• Musty smells throughout your home
  • Peeling wallpaper or bubbling paint
  • Warped wooden floors or furniture
  • Malfunctioning electronic equipment
  • Condensation or foggy windows
  • Water stains on walls or ceilings
  • Shrunken window and door frames

Health issues caused by excess relative humidity

Poor air quality in your home due to high levels of relative humidity can do more than cause mold growth and peeling wallpaper—it may have a significant impact on your health. People with asthma, allergies, or otherwise compromised immune systems are likely to experience more problems. Still, people who have no underlying health issues may find that high humidity may cause physical ailments, too. Since mold, mildew, and mites thrive in humid environments, they can trigger many of these symptoms. Some of the health effects from excess humidity may include:

  • Respiratory issues, such as exacerbated asthma or allergy symptoms
  • Skin rashes from blocked pores that cannot release sweat (heat rash) when hot and humid
  • Nose, eye, and throat irritation
  • Increased off-gassing of Volatile Organic Compounds (VOCs) in home, leading to other health risks such as eczema, cancer, and nervous system damage (source: Arundel, et. al, 1986)
  • Fatigue

What happens when the relative humidity in your home is too low?

While excessively high levels of relative humidity are known to be harmful, the same is true when levels are too low. However, the symptoms—both in your home and your body—of low levels of relative humidity are more obscure, so you may not notice them as readily.

Home issues caused by low relative humidity

When the air is colder outside, you probably use your heater or fireplace more. This can cause the humidity in your home to drop below ideal levels and cause the air to become excessively dry. Some of the ways low relative humidity affect your home include:

  • Shrinking wood furniture, door, and window frames
  • Hardwood floor separation and warping
  • Peeling wallpaper
  • Gaps between the walls and ceiling

Health issues caused by low relative humidity

Low relative humidity can also impact your health. You may experience some or all of the following symptoms because of dry air, according to the Cleveland Clinic:

    • Increased susceptibility to colds and respiratory illness
    • Body chills
    • Dry, itchy, or chapped skin, lips, and hair
    • Dry, scratchy throat and nose
    • Itchy, chapped skin
    • Static electricity
  • Dry eyes
  • Bloody nose
  • Worsened colds and flu
  • Worsened asthma and allergy symptoms

How to keep the relative humidity in your home at an optimal level

Though there are many ways in which humidity levels can become too high or too low, as well as many health and home problems caused by an imbalance of humidity, there are also simple ways to keep it at an ideal level. To keep the relative humidity in your home between the ideal levels of 30% and 50%, you may want to consider using either a dehumidifier or a humidifier.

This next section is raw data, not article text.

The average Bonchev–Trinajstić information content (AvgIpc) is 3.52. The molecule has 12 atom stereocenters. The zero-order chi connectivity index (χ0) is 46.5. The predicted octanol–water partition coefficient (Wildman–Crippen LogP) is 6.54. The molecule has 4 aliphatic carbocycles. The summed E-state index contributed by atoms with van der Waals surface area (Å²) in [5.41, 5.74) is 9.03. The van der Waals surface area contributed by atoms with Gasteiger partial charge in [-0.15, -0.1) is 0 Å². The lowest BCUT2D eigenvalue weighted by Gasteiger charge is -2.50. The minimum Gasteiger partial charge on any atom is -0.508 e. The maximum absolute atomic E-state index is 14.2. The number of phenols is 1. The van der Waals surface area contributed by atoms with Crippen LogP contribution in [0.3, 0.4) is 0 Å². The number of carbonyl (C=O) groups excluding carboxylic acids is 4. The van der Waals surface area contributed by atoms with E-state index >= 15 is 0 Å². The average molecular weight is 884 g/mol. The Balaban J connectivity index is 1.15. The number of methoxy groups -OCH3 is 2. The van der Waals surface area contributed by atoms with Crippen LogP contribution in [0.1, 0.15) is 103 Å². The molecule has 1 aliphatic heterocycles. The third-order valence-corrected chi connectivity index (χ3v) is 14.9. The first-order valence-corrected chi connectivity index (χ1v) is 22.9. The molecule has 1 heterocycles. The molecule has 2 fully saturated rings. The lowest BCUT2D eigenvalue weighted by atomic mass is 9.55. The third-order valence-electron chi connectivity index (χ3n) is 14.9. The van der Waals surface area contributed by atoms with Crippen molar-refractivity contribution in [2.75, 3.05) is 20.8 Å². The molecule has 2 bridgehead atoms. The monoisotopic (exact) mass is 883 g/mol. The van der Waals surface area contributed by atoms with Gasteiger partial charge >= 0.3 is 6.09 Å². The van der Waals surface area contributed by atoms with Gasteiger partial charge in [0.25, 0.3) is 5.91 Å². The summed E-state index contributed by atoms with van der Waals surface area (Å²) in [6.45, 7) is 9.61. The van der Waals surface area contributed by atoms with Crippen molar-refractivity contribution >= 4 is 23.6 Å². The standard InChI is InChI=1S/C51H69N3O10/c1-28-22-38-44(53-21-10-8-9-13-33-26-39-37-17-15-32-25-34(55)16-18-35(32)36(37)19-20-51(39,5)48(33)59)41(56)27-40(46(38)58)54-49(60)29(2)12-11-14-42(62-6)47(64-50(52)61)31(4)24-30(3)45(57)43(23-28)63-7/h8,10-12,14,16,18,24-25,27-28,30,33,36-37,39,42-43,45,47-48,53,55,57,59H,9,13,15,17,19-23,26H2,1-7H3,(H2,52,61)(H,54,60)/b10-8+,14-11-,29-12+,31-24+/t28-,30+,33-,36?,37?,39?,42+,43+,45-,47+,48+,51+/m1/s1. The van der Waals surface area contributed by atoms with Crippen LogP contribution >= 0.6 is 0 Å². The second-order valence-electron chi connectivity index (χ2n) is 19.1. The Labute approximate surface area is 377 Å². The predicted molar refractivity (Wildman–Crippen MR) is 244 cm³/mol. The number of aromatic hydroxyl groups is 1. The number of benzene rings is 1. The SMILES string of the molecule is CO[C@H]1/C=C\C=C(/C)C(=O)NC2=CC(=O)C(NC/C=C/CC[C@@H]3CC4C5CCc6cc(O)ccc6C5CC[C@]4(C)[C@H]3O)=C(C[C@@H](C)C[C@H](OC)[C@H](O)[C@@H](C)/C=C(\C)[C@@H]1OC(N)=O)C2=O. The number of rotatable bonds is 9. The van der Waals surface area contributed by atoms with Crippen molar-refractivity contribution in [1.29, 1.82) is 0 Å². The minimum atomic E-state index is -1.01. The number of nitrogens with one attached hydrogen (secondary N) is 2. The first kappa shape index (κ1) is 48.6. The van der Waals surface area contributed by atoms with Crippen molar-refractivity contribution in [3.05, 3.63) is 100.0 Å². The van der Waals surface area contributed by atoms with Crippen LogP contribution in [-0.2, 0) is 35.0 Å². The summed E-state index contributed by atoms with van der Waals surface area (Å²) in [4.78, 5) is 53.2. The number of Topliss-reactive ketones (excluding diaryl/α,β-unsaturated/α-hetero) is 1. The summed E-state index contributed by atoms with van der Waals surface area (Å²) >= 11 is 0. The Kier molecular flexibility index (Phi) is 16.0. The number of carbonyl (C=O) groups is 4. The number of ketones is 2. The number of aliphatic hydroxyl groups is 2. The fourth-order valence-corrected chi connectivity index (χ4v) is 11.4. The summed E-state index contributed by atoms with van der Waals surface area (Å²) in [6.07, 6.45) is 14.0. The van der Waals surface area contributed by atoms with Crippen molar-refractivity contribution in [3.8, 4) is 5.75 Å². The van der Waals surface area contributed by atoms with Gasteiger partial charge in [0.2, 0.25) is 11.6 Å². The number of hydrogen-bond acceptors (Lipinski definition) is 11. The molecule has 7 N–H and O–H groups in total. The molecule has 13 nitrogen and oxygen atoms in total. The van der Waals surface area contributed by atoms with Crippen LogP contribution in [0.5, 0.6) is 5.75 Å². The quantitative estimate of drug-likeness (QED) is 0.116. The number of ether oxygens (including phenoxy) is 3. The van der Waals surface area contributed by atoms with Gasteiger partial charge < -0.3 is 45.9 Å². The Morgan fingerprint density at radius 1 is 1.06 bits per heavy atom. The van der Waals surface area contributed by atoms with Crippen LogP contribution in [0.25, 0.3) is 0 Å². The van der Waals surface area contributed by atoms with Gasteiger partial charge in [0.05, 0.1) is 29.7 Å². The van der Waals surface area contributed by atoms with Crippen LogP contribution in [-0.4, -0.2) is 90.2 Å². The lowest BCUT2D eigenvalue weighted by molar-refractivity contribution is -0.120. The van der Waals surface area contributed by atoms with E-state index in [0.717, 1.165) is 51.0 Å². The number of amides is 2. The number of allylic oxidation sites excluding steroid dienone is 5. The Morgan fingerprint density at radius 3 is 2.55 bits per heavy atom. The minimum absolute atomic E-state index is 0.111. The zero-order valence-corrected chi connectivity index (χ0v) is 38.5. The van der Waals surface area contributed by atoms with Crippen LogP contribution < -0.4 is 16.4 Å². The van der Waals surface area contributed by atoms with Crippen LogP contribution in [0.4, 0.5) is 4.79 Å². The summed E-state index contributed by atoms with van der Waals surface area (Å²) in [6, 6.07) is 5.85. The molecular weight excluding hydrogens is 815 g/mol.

How do dehumidifiers work?

Dehumidifiers work by removing excess humidity from your home’s air, making it a less hospitable environment for allergens like mold, dust, and mildew. You can get a portable dehumidifier or a whole-house dehumidifier that is installed into your home’s HVAC system. Portable dehumidifiers tend to be much more affordable and easy to use. A whole-house dehumidifier usually requires professional installation and can be very expensive.

How do humidifiers work?

Humidifiers are devices that emit water vapor to help keep the air in a room moist. When used correctly, a humidifier may help improve your dry indoor air. You can find both cool and warm-mist humidifiers, each of which has benefits and disadvantages. Using a humidifier when relative humidity is too low may help alleviate many of the health symptoms associated with dry air.

Keeping the relative humidity of your home at an ideal level is important for both your health and the condition of your house. While the concept of relative humidity may be new to you, keeping your home between 30% and 50% humidity is quite doable.  You may need to obtain a dehumidifier or a humidifier, depending on whether you have low or high relative humidity. If you live in a region that experiences all four seasons, you may find that both devices come in handy at different times of the year.

Can an air purifier be used in conjunction?

Keeping relative humidity at an acceptable level is an important step for air quality. As mentioned above, excess humidity may cause mold to grow, and both high or low moisture levels may impact levels of indoor air pollutants. Controlling humidity is an important part of what the EPA defines as “source control,” or preventing problems of indoor air pollution from occurring in the first place.

After source control methods are taken, the EPA describes using an air purifier as an additional step for improving indoor air quality. The technology inside the Molekule air purifier has been shown to destroy organic compounds like mold and certain airborne chemicals (volatile organic compounds, or VOCs). An air purifier can be used in conjunction with a humidifier/dehumidifier as part of a solution for better air quality in your home.

Ultimately, creating the right air quality conditions, whether through controlling humidity levels, increasing ventilation, or using an air purifier, can reduce indoor air pollution in the place your family likely spends the most time: your home.